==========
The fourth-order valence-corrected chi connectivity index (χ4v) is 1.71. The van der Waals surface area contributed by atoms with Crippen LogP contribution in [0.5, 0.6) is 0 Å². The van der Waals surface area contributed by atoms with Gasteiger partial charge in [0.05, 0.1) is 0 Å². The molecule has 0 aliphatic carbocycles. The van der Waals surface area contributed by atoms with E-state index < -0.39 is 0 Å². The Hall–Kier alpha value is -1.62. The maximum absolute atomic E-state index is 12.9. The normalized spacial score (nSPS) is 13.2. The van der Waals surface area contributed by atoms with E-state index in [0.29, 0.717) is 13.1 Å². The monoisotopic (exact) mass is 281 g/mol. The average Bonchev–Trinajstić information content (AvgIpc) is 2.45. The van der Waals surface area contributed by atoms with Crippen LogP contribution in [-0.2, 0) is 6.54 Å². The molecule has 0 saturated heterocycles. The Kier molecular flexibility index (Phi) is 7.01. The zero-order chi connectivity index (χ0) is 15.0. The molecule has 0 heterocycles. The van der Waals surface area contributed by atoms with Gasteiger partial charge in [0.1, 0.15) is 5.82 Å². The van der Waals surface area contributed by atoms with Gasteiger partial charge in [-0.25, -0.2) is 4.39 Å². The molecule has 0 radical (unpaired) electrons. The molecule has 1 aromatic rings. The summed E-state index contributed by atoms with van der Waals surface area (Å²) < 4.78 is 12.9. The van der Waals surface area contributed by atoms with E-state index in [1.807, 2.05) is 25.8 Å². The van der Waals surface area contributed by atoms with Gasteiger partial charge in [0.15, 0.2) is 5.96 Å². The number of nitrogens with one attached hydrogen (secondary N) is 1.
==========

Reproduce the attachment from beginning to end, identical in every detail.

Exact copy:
The fourth-order valence-corrected chi connectivity index (χ4v) is 1.71. The van der Waals surface area contributed by atoms with Crippen LogP contribution in [0.5, 0.6) is 0 Å². The van der Waals surface area contributed by atoms with Gasteiger partial charge in [0.05, 0.1) is 0 Å². The molecule has 0 aliphatic carbocycles. The van der Waals surface area contributed by atoms with E-state index < -0.39 is 0 Å². The Hall–Kier alpha value is -1.62. The maximum absolute atomic E-state index is 12.9. The normalized spacial score (nSPS) is 13.2. The van der Waals surface area contributed by atoms with E-state index in [0.29, 0.717) is 13.1 Å². The monoisotopic (exact) mass is 281 g/mol. The average Bonchev–Trinajstić information content (AvgIpc) is 2.45. The van der Waals surface area contributed by atoms with Crippen LogP contribution in [-0.2, 0) is 6.54 Å². The molecule has 0 saturated heterocycles. The Kier molecular flexibility index (Phi) is 7.01. The zero-order chi connectivity index (χ0) is 15.0. The molecule has 0 heterocycles. The van der Waals surface area contributed by atoms with Gasteiger partial charge in [0.1, 0.15) is 5.82 Å². The van der Waals surface area contributed by atoms with Gasteiger partial charge in [-0.25, -0.2) is 4.39 Å². The molecule has 0 radical (unpaired) electrons. The molecule has 1 aromatic rings. The summed E-state index contributed by atoms with van der Waals surface area (Å²) < 4.78 is 12.9. The van der Waals surface area contributed by atoms with E-state index in [1.807, 2.05) is 25.8 Å². The van der Waals surface area contributed by atoms with Gasteiger partial charge in [0.15, 0.2) is 5.96 Å². The number of nitrogens with one attached hydrogen (secondary N) is 1.